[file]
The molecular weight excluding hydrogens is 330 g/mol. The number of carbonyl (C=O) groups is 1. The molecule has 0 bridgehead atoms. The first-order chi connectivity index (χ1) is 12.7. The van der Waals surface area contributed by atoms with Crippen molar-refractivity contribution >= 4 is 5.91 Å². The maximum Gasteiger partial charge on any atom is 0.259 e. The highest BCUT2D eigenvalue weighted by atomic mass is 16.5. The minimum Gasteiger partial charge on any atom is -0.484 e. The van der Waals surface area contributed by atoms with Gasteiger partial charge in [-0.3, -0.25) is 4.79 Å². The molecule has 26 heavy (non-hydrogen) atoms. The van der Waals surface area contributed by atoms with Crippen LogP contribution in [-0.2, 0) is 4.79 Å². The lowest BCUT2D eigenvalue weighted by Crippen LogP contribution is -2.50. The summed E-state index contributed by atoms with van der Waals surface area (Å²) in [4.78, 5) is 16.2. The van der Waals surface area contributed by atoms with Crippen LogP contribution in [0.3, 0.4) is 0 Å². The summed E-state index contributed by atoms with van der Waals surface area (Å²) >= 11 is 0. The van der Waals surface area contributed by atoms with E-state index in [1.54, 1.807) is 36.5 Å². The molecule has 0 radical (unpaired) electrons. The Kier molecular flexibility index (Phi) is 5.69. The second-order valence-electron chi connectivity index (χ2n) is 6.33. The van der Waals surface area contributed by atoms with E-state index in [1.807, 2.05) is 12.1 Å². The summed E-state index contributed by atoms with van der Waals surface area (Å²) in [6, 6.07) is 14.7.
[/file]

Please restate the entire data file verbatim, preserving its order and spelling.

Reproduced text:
The molecular weight excluding hydrogens is 330 g/mol. The number of carbonyl (C=O) groups is 1. The molecule has 0 bridgehead atoms. The first-order chi connectivity index (χ1) is 12.7. The van der Waals surface area contributed by atoms with Crippen molar-refractivity contribution >= 4 is 5.91 Å². The maximum Gasteiger partial charge on any atom is 0.259 e. The highest BCUT2D eigenvalue weighted by atomic mass is 16.5. The minimum Gasteiger partial charge on any atom is -0.484 e. The van der Waals surface area contributed by atoms with Gasteiger partial charge in [-0.3, -0.25) is 4.79 Å². The molecule has 26 heavy (non-hydrogen) atoms. The van der Waals surface area contributed by atoms with Crippen LogP contribution in [-0.2, 0) is 4.79 Å². The lowest BCUT2D eigenvalue weighted by Crippen LogP contribution is -2.50. The summed E-state index contributed by atoms with van der Waals surface area (Å²) in [4.78, 5) is 16.2. The van der Waals surface area contributed by atoms with Crippen LogP contribution in [0.3, 0.4) is 0 Å². The summed E-state index contributed by atoms with van der Waals surface area (Å²) >= 11 is 0. The van der Waals surface area contributed by atoms with E-state index in [1.54, 1.807) is 36.5 Å². The molecule has 0 radical (unpaired) electrons. The Kier molecular flexibility index (Phi) is 5.69. The second-order valence-electron chi connectivity index (χ2n) is 6.33. The van der Waals surface area contributed by atoms with E-state index in [1.807, 2.05) is 12.1 Å². The summed E-state index contributed by atoms with van der Waals surface area (Å²) in [6, 6.07) is 14.7.